Well, I hope the Dell can hack it. With a 10" screen its just right for a carry-on viewer and with some external 2.5" drives to back it up, it'll make our pair of P-2000s redundant.

Edited by Timmoranuk

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Tim, keep us posted on how that Atom CPU handles Lightroom. Don't mean to rain on your new purchase, but I would be concerned about how well it's going to run Lightroom, if at all. While the Atom is clocked at 1.6mhz, it's really a very stripped down core and you shouldn't compare it purely by its clock speed. If I recall, the Atom is roughly the equivalent performance of an old Pentium III...

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Pakman, if not Lightroom then maybe the new release of JASC Paintshop Pro. As I already have a copy of version 7 (not RAW capable), I qualify for an upgrade to Coral Paintshop Pro Photo X2 Ultimate ( http://www.corel.com/servlet/Satellite/gb/...mp;tabview=tab0 ). X2 will handle RAW and requires fewer system resources than Lightroom.

 

The other one to consider is XP's RAW viewer ( http://www.microsoft.com/downloads/details...;displaylang=en ).

 

Of course I can try the Dell and if it dosn't fly I can return it within seven days for a full refund :)

 

On balance, I think it would be better to stay with a windows OS as juggling Linux or Ubuntu with Wine introduces a layer of complexity I can do without...

 

The Dell is forecast to arrive by 6th July. For sure, I'll keep you posted.

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I have a Netbook (Asus 1000he) with the Atom processor (N280), and it runs PhotoShop CS2 well enough for my limited in-field needs. I work with JPG instead of RAW, however, but that suffices for checking focus and such, and it certainly works well for backing up photos to the internal HD, an external HD, and 16gb USB sticks. (I could buy an external DVD burner, but haven't felt the need with all the other backups) I use an older version of ACDsee to view images quickly, and it's been fantastic. 6-7 hours of video playback off the battery is definitely nice on those long international flights (although my last flight had AC power so there wasn't as much need), as is the featherlight ~3lb weight!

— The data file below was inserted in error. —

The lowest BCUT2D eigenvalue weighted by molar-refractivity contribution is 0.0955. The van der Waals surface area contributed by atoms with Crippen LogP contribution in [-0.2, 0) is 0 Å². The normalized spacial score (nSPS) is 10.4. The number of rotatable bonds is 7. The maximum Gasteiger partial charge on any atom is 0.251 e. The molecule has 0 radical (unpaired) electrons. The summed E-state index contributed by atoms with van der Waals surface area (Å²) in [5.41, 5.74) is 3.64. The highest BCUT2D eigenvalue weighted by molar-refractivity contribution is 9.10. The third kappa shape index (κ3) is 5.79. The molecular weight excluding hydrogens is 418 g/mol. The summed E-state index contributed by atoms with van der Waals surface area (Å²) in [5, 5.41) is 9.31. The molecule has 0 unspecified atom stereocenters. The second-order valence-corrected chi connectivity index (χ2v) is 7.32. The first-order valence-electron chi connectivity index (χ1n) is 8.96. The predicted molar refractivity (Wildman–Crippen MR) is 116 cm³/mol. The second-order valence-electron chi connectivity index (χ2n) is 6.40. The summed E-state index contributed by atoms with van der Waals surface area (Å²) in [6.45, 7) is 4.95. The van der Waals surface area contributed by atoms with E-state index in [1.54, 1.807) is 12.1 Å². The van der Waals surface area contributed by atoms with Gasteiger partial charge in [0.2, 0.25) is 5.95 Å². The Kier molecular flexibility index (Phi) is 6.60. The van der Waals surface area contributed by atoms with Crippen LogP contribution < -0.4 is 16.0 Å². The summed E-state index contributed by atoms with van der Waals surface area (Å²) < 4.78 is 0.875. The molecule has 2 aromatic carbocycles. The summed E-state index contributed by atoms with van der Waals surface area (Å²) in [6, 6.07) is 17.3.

I can't see traveling with a full size, large laptop again any time soon.

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I considered the Asus but found the screen resolution fell short of Lightroom 2's requirements. The Dell's HD screen upgrade addressed this and the customer reviews rated this screen highly. Its good to know that The Asus can handle CS2 as I have a copy of CS which should therefore run on the similar spec Dell.

 

Another windows based RAW viewer option has occured to me and that is the Canon EOS utilies supplied with the camera. I'm sure its system requirements are going to be very modest.

 

MS's XP RAW viewer will not open CR2 files, despite stating differently. A quick google search threw up lots of adverse comments about this utility...

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Hi Davichin,

 

May I ask which RAW viewing applications you successfully run on the Samsung? I notice it only has a 1024 x 600 screen so I guess that means Lightroom falls over...

Edited by Timmoranuk

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Hi Davichin,

 

May I ask which RAW viewing applications you successfully run on the Samsung? I notice it only has a 1024 x 600 screen so I guess that means Lightroom falls over...

 

So far I run PerfectRAW, which is an interface to run DCRAW, but I have never tried Lightroom or any other in the Samsung:

 

http://en.wikipedia.org/wiki/Dcraw

 

http://www.ojodigital.com/foro/perfectraw-...raw-0-65-a.html

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Lightroom 2.3 is working with Ubuntu 8.10 and ubuntu 9.04.

You have to use the development Version of Wine!

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Rachid, thanks for the confirmation. I've upgraded Wine to version 1.1.23 but the lightroom install keeps failing. I suspect it's the previous failed install attempts as lightroom doesn't appear to be uninstalling cleanly from wine. will try to run a error log from wine to see what's going on. Suspect I'll have to zap everything under wine and start clean...

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My Dell Inspiron Mini 10 have just been delivered. The HD screen is great, Lightroom 2 runs and opens RAW (Canon CR2) files just fine. It seems as though post may be a little clunky but that's to be expected with only a gig of RAM to play with. But its only going to be used a travel viewer and storeage device. Data transfer from and to an external HDD is reasonably quick. I'll give it a 7/10 and a much better solution than my Epson P-2000s.

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Good to see the new toy is working for you.

 

In case you decide to run Linux in the future, you might find this interesting.

 

I just discovered that Ubuntu desktop version does come with a photo management program called F-Stop. http://f-spot.org/Features Very simple program but can automatically import from flash drives, can read my Canon 40D CR files and display them in thumbnails and slide show. It does allow some basic edit functions but only for jpg's (not RAW). You can zoom, view a histogram and all metadata, rate/tag them, and organize by date.

 

BTW, did finally get Lightroom 2.3 working on Ubuntu (8.10 64 bit desktop) via Wine (1.1.24). It runs but the photos don't display. Even if I got it to run, it's painfully slow.